U.S.-China Economic and Security Review Commission Calls for Action Against Chinese State-Owned Enterprises and Unfair Trade Practices
The U.S.-China Economic and Security Review Commission released its annual report on November 20, emphasizing the need for Congress, the Commerce Department, and other U.S. Government agencies to help U.S. firms affected by China’s “anticompetitive” actions and policies.
The issues raised by the Commission, including, state-owned enterprises, cyberhacking, subsidies, and others, are at the forefront of the debate over U.S.-China trade relations. As trade becomes one area of potential cooperation between the Obama Administration and Congress, the Commission’s recommendations may take on added significance for policymakers.
Among other highlights, the Commission’s nearly 600-page report makes the following conclusions:
- “China’s chronic overcapacity, especially in sectors such as steel and solar panels, continued to harm U.S. manufacturing and exports by dumping excess supply into global markets” (page 2).
- “Unfair Chinese trade practices, including market protections, subsidization, and favoritism toward certain domestic players, as well as provisions for limiting foreign investment in certain manufacturing operations, have also contributed indirectly to the ongoing decline in U.S. manufacturing employment. Although China committed to sweeping reforms when it joined the WTO, Chinese efforts to honor these commitments have slackened in the last 10 years” (page 5).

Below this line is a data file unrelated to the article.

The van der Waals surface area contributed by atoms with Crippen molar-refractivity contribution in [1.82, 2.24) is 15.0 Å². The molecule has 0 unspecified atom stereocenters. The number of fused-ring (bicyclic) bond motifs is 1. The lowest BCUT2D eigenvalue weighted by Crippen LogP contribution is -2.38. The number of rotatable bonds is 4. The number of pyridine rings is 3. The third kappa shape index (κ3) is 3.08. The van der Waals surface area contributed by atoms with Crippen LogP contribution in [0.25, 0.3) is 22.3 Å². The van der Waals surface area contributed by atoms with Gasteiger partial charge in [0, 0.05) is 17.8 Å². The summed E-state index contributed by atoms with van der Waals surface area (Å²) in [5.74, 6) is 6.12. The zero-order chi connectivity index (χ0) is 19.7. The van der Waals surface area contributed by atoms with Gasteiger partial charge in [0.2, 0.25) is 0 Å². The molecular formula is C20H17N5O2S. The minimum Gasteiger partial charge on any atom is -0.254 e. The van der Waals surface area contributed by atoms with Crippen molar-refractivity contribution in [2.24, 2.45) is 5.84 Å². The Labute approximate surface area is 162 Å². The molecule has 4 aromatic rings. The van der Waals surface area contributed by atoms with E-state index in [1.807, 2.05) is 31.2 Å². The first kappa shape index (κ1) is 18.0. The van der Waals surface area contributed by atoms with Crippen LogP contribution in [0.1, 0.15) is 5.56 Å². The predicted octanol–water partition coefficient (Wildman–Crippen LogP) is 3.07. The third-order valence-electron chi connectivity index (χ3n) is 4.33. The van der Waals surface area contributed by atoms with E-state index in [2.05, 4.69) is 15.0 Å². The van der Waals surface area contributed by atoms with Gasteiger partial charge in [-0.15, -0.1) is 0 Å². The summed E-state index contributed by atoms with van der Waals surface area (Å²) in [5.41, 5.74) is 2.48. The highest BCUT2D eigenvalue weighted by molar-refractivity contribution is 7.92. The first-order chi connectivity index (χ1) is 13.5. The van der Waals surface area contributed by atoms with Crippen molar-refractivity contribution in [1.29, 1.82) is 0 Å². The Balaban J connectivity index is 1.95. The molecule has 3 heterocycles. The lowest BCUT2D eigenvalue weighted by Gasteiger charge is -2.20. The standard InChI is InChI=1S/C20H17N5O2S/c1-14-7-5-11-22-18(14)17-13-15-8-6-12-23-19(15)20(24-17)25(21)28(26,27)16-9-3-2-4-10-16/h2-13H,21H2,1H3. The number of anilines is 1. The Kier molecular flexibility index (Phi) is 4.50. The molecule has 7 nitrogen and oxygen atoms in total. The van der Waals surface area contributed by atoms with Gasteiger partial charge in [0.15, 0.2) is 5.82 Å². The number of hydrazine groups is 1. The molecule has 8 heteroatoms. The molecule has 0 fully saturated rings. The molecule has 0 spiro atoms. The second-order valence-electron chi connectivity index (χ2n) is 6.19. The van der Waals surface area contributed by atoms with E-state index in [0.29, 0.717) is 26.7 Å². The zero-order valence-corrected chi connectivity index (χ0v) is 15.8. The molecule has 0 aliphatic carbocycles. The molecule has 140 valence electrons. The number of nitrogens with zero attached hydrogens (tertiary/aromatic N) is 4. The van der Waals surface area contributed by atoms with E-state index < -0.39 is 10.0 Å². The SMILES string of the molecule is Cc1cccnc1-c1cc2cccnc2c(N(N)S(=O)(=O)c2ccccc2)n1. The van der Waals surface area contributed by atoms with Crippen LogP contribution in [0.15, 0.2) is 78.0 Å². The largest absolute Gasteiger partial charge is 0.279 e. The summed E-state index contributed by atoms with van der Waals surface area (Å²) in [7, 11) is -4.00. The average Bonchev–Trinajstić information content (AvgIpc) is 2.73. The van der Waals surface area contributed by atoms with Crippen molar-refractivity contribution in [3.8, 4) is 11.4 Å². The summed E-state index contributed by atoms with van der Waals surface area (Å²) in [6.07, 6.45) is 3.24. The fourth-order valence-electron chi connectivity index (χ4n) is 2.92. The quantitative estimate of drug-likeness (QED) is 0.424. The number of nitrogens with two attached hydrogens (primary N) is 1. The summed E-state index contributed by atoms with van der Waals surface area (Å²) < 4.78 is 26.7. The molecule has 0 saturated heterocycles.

- “The dominance of state-owned enterprises in the Chinese economy is one of the reasons the United States has not designated China as a market economy, despite China’s active pursuit of such a designation for many years” (page 5).
The Commission also made specific (and at times provocative) recommendations on how to begin addressing some of these problems, including:
- Legislation that creates a remedy, including treble damages, to domestic firms that have been injured from the anticompetitive actions of foreign state-owned companies (page 29).
- Creation of a rebuttable presumption in antidumping and countervailing duty case that Chinese state-owned enterprises with facilities in the United States are operating at the direction of the state (page 30).
- A Congressional directive that the U.S. Trade Representative, Commerce, and the International Trade Commission issue a report and recommendations on how to impose sanctions against entities that benefit from trade secrets or other information obtained through cyberhacking or other illegal means provided by a national government (page 30).
Note: Wiley Rein represents U.S. clients in the steel and solar industries.